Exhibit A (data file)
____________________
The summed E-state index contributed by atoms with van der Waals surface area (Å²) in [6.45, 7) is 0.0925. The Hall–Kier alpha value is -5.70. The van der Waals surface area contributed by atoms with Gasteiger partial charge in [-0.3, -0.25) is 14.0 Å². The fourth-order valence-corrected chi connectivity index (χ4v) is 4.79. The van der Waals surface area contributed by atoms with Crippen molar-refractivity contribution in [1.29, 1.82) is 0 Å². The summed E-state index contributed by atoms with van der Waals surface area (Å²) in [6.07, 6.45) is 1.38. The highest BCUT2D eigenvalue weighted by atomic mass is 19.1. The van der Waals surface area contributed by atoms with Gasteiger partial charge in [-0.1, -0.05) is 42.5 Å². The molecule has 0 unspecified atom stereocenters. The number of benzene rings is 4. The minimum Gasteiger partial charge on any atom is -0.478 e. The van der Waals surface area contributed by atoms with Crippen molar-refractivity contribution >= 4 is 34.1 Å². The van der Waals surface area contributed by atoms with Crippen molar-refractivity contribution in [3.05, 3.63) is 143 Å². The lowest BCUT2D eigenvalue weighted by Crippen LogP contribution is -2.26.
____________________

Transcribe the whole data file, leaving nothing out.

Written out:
The summed E-state index contributed by atoms with van der Waals surface area (Å²) in [6.45, 7) is 0.0925. The Hall–Kier alpha value is -5.70. The van der Waals surface area contributed by atoms with Gasteiger partial charge in [-0.3, -0.25) is 14.0 Å². The fourth-order valence-corrected chi connectivity index (χ4v) is 4.79. The van der Waals surface area contributed by atoms with Crippen molar-refractivity contribution in [1.29, 1.82) is 0 Å². The summed E-state index contributed by atoms with van der Waals surface area (Å²) in [6.07, 6.45) is 1.38. The highest BCUT2D eigenvalue weighted by atomic mass is 19.1. The van der Waals surface area contributed by atoms with Gasteiger partial charge in [-0.1, -0.05) is 42.5 Å². The molecule has 0 unspecified atom stereocenters. The number of benzene rings is 4. The minimum Gasteiger partial charge on any atom is -0.478 e. The van der Waals surface area contributed by atoms with Crippen molar-refractivity contribution >= 4 is 34.1 Å². The van der Waals surface area contributed by atoms with Crippen molar-refractivity contribution in [3.05, 3.63) is 143 Å². The lowest BCUT2D eigenvalue weighted by Crippen LogP contribution is -2.26.